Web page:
$ systemctl --user enable pod-examplepod.service


Modes (Host, Bridged)

In Bridged (default) mode, all containers in the same Podman pod are sharing the same network namespace. Therefore, the containers will share the same IP, MAC address and port mappings.

Between the containers in one pod, you can always communicate using localhost.

There exists another mode called Host, which can be specified to podman using the network=host parameter.

If you use the Host network mode for a container, that container's network stack is not isolated from the Podman Host (the container shares the host's networking namespace), and the container does not get its own IP address allocated. With the Host mode, it's possible to connect to a local MySQL daemon running on a managed server or to connect to other TCP ports exposed on the host system.


As we are running all our containers rootless, the network is set up automatically.

Port Publishing

Only so-called "high ports" can be published with rootless containers. All ports below 1024 are privileged and cannot be used for publishing.

Instead of publishing port 80, we need to switch to a higher port. In this example we will use our Ghost container, which is running on port 2368, and publish it on TCP port 8080 on localhost:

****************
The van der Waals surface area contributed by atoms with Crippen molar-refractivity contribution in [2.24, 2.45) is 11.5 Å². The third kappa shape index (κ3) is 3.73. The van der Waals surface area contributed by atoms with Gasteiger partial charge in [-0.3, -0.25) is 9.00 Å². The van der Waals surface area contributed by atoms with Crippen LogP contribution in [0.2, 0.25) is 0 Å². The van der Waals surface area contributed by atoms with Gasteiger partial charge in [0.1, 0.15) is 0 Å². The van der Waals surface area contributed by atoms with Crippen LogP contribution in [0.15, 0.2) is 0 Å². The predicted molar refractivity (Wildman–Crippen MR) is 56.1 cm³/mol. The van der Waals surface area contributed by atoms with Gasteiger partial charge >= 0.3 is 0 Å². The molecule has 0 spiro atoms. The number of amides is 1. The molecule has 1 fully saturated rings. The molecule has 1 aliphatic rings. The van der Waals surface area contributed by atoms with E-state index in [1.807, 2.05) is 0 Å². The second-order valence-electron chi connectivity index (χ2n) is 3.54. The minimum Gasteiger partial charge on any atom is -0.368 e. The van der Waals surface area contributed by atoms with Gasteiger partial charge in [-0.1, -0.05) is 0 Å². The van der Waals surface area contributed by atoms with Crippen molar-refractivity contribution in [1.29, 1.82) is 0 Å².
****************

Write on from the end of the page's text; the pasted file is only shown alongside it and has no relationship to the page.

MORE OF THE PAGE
$ podman run -dt -p 8080:2368/tcp

You can use podman -P to automatically publish and map ports.

Check the published and occupied ports:

$ podman port -a

c0194f22266c 2368/tcp ->

Container to Container communication

Communicating between two rootless containers can be achieved in multiple ways.

The easiest way is to use the published ports and the underlying host.

Check for listening containers:

$ podman ps

Show published ports and the own host IP:

$ podman port <container_id>
$ ip a

Run a new container to contact your host IP with the published port:

$ podman run -it --rm fedora curl <HOST_IP_ADDRESS>:8080

Volumes: Mount Storage to Container

To make data persistent, you'd either need to save it to an external system like a database or you mount local storage using the -v volumes flag. This will allow you to use two different mounting methods:

  • Bind Mounts
  • Named Volumes

Bind Mounts

Bind Mounts are created by mounting a file or directory inside the container.

Bind mounted volumes containging files and folders with subuids and subgids can be deleted with the following command:

## podman unshare rm -r ${bind_mount_dir}

Named Volumes

Named Volumes are managed by Podman and can be changed with it's CLI. They are stored in a specific directory:



All volumes data is automatically backed up on a managed servers. But a separate backup is probably necessary because of the following reasons:

  • You can't restore specific data out of volumes.
  • The data is not persisted in a consistent state (for example database storage).

That's why we'd recommend to create separate dumps of the data. Those dumps then get backed up automatically by our managed backup.